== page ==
Before July 1, drivers in Kansas could be ticketed for not taking field sobriety tests. However, a change to state law means that drivers will now only face a license suspension for a test refusal. The license suspension is good for a full year, which is the same penalty for failing a blood or breathalyzer test. Furthermore, it is still possible for a driver to be charged and convicted of a DUI based on other evidence collected.
Field sobriety tests may require a driver to walk in a straight line or stand on one leg for a certain amount of time. A lobbyist for law enforcement groups in the state says that the prospect of being charged with a crime provided motorists with an incentive to take field sobriety tests. If a driver doesn't consent to them, it may be more difficult for an officer to show reasonable cause to charge that individual with drunk driving.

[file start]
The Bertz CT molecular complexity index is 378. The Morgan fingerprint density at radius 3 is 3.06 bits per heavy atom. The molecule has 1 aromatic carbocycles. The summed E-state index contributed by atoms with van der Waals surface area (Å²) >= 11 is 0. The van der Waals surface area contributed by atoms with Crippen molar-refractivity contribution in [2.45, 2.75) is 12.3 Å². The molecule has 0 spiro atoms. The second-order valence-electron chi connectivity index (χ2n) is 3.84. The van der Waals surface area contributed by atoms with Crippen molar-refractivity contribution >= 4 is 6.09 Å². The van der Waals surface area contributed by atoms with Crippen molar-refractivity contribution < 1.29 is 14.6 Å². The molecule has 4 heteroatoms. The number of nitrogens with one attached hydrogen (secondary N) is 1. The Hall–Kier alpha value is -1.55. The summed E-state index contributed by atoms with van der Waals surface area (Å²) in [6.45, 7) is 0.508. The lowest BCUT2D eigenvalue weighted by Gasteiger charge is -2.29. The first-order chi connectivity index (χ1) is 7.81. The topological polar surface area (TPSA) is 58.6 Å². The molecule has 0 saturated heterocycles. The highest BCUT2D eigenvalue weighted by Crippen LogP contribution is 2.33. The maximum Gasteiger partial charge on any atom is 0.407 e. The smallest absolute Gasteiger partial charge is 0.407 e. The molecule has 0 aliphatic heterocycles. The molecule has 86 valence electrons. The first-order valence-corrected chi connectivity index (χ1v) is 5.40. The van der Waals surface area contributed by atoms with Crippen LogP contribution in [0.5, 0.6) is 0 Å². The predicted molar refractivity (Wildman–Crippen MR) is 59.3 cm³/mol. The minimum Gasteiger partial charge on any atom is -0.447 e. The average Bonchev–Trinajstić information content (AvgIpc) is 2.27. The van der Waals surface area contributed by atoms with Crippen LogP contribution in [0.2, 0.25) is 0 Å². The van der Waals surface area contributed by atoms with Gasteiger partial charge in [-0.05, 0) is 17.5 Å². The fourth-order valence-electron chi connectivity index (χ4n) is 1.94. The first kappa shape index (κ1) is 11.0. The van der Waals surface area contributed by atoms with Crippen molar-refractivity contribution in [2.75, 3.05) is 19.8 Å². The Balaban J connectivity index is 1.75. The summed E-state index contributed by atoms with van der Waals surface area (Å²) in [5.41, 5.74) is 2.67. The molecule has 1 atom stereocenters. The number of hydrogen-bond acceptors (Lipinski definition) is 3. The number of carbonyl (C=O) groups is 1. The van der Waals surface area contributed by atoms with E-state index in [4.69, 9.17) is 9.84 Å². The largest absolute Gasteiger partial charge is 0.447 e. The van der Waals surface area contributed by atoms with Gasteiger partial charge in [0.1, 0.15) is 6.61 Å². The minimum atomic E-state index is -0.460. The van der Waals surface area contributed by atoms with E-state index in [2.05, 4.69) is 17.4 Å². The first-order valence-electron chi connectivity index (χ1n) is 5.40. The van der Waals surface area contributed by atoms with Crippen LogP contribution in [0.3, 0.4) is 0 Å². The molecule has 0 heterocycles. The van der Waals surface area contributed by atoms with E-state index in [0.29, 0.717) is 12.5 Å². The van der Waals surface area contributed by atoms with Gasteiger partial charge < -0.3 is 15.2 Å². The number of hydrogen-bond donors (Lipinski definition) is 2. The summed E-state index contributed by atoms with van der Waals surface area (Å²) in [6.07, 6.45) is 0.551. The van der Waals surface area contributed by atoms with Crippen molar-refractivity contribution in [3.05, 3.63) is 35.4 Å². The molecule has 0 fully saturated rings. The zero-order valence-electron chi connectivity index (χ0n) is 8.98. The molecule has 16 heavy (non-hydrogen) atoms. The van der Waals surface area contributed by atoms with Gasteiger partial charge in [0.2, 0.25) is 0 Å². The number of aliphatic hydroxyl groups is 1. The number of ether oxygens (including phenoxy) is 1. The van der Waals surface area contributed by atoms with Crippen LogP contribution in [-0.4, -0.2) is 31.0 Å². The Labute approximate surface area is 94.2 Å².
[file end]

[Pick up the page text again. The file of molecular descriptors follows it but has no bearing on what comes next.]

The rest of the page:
Kansas decided to make changes to its implied consent laws based on decisions made by state courts as well as the Supreme Court. According to the Kansas DUI Judicial Council, this change will likely be part of a complete overhaul of the state's DUI laws. One lawmaker said that he wasn't concerned that changes to field sobriety laws would make the roads less safe overall.
A DUI charge could come with significant consequences regardless of whether the alleged offender isn't convicted of a crime or not. This is because a refusal to comply with sobriety or other tests could result in a license suspension even if a person is acquitted of DUI. An attorney may be able to help a driver get a DUI charge dropped or obtain an acquittal at trial. Doing so may help the defendant avoid jail time or a fine.